How blockchain and virtual reality can make for surprisingly natural bedfellows

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If you take a look at Gartner’s most recent hype cycle for emerging technologies, blockchain sits astride the peak of the cycle, while virtual reality (VR) is off in the distance on the ‘slope of enlightenment’. Yet these two seemingly disparate technologies, both with different temporal outlooks, have a lot in common when it comes to potentially solving business pain points.

 

Take the music industry. Benji Rogers is the co-founder of startup Dot Blockchain Music. He argues that “no new technology encapsulates the potential for positive change for this suffering music industry more than the blockchain.” This certainly makes sense; as songs have different performers, writers and producers – sometimes with usage rights crossing over into multiple territories – then untangling the web with one single database sounds ideal.

 

But where does VR fit into it? The answer is through a .bc codec, with ‘bc’ standing for blockchain. Let Rogers explain, through a Medium post penned late last year. “In virtual reality and augmented reality, I believe that we are about to see the world’s largest deployment of a new format since the CD, DVD or BluRay, and there is as yet no standard or format for this new technology,” he writes. “There is, at the present time, a singular moment in the cycle of technology to create and adopt a fair trade format and roll it out through VR & AR.”

 

Rogers describes VR as the “Trojan Horse” to seed the new format. Taking the theory further, a VR player would not be able to play content which did not have a unique blockchain address or permissions built in, while the codec will have a set number of plays, and if it hits that number, users would need to buy or rent more.

 

Given the amount of industry players who would need to be singing from the same hymn sheet, Rogers accepts the project would be “pretty hard” to pull off, although at the time of writing the project is live on GitHub.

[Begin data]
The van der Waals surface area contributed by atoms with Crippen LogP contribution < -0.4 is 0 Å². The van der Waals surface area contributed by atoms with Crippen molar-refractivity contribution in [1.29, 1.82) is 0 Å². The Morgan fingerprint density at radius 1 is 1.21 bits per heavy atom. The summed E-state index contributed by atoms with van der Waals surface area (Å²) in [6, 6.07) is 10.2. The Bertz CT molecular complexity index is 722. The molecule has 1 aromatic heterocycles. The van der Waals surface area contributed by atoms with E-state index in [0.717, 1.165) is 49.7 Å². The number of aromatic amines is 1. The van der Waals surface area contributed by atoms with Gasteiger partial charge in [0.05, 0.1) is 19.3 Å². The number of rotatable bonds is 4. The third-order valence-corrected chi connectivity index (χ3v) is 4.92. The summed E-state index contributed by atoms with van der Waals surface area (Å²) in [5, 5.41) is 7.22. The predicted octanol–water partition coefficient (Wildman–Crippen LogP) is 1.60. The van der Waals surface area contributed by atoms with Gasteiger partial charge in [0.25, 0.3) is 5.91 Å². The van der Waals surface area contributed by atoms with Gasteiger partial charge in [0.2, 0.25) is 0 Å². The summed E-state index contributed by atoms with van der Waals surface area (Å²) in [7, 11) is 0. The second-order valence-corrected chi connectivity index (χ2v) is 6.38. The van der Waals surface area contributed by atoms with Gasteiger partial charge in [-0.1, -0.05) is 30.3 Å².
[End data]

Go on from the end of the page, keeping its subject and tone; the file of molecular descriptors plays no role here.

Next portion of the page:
When it comes to more general society, Simon de la Rouviere, author of The Blockchain: Mapping the Decentralised Future, notes that ‘the great thing about all blockchain tech is…it just immediately works in VR as well.’ “The more I think about it, the more I’m sure that once VR hits the mainstream, the blockchain will almost suddenly thrive much more in VR than in real life,” he writes.

 

How so? If VR goes mainstream, so the theory goes, virtual experiences will move from localised environments to centralised worlds. Yet what would stop a developer, for instance, changes a virtual world for their own personal gain? One of blockchain’s key tenets is trust and decentralisation, which fits this concept like a glove.

 

de la Rouviere calls it ‘survival of the fittest’. “Virtual worlds can die, and are allowed to die,” he explains in an LFB article. “We can experiment, and we can actually ‘live’ in those realities since porting over value to the real world will be easy. Value will only be ported over if constraints are properly in place so that the system can’t be exploited.”

 

The example given is of space travel. A Mars colony can be simulated through VR, and through blockchain smart contracts are the only form of governance. Real people can ‘live’ there full-time, and important information will be gleaned. This also fits in to what de la Rouviere discusses when it comes to a ‘more equal virtual world’.

 

Naturally, these projects are all some distance off. But it does give a glimpse into what could happen if blockchain and virtual reality were combined.

 

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